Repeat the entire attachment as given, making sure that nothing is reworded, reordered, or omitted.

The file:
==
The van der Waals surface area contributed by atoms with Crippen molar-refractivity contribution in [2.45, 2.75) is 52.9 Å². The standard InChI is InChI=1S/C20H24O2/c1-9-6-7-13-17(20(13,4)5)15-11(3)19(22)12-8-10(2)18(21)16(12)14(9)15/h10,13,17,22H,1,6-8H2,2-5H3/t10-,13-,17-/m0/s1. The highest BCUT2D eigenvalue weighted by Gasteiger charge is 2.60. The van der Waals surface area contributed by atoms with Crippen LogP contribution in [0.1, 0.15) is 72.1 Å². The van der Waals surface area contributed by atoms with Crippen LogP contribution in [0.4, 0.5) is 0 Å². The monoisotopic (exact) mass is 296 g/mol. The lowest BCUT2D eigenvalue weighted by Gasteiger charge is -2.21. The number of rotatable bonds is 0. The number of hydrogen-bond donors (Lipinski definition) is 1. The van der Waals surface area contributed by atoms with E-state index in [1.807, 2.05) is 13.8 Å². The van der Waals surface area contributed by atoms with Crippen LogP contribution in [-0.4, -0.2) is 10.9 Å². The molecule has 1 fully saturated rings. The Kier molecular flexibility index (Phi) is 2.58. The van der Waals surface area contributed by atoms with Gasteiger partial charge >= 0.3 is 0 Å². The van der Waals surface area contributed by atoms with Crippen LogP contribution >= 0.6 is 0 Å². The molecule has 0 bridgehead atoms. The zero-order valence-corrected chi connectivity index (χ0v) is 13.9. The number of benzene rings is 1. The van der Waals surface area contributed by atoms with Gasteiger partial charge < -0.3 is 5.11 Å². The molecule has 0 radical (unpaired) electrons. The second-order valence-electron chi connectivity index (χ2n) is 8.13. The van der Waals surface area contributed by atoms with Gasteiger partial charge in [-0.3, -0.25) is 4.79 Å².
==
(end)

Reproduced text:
The van der Waals surface area contributed by atoms with Crippen molar-refractivity contribution in [2.45, 2.75) is 52.9 Å². The standard InChI is InChI=1S/C20H24O2/c1-9-6-7-13-17(20(13,4)5)15-11(3)19(22)12-8-10(2)18(21)16(12)14(9)15/h10,13,17,22H,1,6-8H2,2-5H3/t10-,13-,17-/m0/s1. The highest BCUT2D eigenvalue weighted by Gasteiger charge is 2.60. The van der Waals surface area contributed by atoms with Crippen LogP contribution in [0.1, 0.15) is 72.1 Å². The van der Waals surface area contributed by atoms with Crippen LogP contribution in [0.4, 0.5) is 0 Å². The monoisotopic (exact) mass is 296 g/mol. The lowest BCUT2D eigenvalue weighted by Gasteiger charge is -2.21. The number of rotatable bonds is 0. The number of hydrogen-bond donors (Lipinski definition) is 1. The van der Waals surface area contributed by atoms with E-state index in [1.807, 2.05) is 13.8 Å². The van der Waals surface area contributed by atoms with Crippen LogP contribution in [-0.4, -0.2) is 10.9 Å². The molecule has 1 fully saturated rings. The Kier molecular flexibility index (Phi) is 2.58. The van der Waals surface area contributed by atoms with Gasteiger partial charge >= 0.3 is 0 Å². The van der Waals surface area contributed by atoms with Crippen LogP contribution >= 0.6 is 0 Å². The molecule has 0 bridgehead atoms. The zero-order valence-corrected chi connectivity index (χ0v) is 13.9. The number of benzene rings is 1. The van der Waals surface area contributed by atoms with Gasteiger partial charge < -0.3 is 5.11 Å². The molecule has 0 radical (unpaired) electrons. The second-order valence-electron chi connectivity index (χ2n) is 8.13. The van der Waals surface area contributed by atoms with Gasteiger partial charge in [-0.3, -0.25) is 4.79 Å².